by Nick Robinson | Jul 04, 2015 | Payroll
The weather is warming up, and it will soon be the time of year that employees start taking holidays. Some employers, especially those running smaller and newer businesses, are unsure about the specifics of the law regarding paid holiday leave.
The matter of holiday pay is also something that should be considered by those taking on employees for the first time, as it will form part of the financial impact that taking on staff has on the business. If you are unsure how well your business will bear the cost, speak to your accountant.
Full-time employees have the legal right to take paid holiday for at least 5.6 weeks, up to a total of 28 days, each leave year. The entitlement of part time workers is calculated pro rata based on this statutory minimum. Bank holidays and other public holidays such as Christmas Day are included in this calculation. The exact dates of the leave year may be formally agreed, for example in the employment contract, or if no such agreement exists then it will begin on their first day of employment and on each anniversary of that date.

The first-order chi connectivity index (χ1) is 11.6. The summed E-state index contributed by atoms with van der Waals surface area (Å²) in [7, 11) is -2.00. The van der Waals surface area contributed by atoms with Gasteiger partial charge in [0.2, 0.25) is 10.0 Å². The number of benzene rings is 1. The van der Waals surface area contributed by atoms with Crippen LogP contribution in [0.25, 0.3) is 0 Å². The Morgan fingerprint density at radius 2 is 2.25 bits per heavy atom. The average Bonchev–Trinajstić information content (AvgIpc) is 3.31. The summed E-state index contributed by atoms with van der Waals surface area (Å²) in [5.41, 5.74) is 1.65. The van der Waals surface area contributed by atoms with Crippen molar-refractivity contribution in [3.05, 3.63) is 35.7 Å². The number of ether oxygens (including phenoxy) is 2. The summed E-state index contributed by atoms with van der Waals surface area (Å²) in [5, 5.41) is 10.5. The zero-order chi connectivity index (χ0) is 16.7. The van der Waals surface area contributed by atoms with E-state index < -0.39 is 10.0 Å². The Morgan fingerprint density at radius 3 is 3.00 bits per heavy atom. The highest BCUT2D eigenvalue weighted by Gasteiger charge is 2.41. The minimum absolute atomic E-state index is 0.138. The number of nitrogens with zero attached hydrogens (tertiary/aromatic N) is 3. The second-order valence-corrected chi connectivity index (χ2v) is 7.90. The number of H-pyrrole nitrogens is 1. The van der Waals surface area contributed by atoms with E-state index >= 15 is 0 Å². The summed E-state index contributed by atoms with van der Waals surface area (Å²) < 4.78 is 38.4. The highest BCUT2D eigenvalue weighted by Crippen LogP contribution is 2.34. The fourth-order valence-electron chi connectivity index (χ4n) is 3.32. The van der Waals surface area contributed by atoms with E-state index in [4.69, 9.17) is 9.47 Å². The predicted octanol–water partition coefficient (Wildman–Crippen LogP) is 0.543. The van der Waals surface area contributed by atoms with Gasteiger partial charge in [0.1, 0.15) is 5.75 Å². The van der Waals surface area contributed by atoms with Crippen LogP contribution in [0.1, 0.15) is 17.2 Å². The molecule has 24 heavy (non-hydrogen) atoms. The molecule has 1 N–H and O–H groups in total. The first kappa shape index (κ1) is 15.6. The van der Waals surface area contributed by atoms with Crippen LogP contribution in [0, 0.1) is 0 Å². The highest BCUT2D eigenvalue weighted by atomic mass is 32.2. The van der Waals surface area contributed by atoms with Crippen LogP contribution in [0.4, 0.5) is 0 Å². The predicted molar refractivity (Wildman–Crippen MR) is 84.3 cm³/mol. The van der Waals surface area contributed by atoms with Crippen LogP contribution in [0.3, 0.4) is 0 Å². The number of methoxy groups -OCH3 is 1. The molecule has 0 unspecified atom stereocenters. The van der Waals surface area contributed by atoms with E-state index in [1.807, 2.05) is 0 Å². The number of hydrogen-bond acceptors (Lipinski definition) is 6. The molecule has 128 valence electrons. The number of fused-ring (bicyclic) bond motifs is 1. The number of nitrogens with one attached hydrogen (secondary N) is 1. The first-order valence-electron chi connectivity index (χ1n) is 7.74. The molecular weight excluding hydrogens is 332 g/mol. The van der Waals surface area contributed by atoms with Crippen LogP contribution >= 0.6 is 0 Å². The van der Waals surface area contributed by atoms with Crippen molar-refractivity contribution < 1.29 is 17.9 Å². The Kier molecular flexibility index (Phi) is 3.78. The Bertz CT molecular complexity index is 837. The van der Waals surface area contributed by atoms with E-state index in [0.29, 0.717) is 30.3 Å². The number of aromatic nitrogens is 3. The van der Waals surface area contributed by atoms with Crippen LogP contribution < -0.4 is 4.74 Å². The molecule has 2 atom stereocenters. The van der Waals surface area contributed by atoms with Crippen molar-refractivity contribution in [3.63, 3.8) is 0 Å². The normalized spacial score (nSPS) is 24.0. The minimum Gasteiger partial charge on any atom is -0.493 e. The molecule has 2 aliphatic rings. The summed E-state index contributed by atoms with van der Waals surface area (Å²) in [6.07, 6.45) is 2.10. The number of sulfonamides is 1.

This figure is a statutory minimum, rather than something to be adhered to precisely. Should an employer choose, they are free to offer employees more than this minimum level of paid holiday. Any holiday allowance within the statutory minimum must be used within the leave year or else lost, but employers can allow any additional holiday rights to be carried over to the next year.
The right of employees to take holiday begins from their first day of employment, but holiday may be accrued by new employees as they work. The accrual rate is one twelfth of their entitlement on the first day of each month for their first year of employment, rounded to the nearest half day.
Rate of Holiday Pay
If the employee has regular working hours, then holiday is paid at the rate of one week’s pay according to these regular hours for each week of holiday they take. Overtime is not normally included in this, though it may be if guaranteed in the contract of employment.
If an employee wants to take a week’s leave but has variable working hours from week-to-week, then their weekly rate of holiday pay will be calculated as an average of the money they received over the previous twelve working weeks. Any weeks in which they received no pay are not included – rather the last twelve weeks during which the employee actually carried out paid work are used.
When an employee leaves your employment and has remaining holiday entitlement, they have the right to be paid in lieu of the holiday they have not taken. The rate of pay for this is calculated in the same way as it would be if they were taking their remaining holiday entitlement.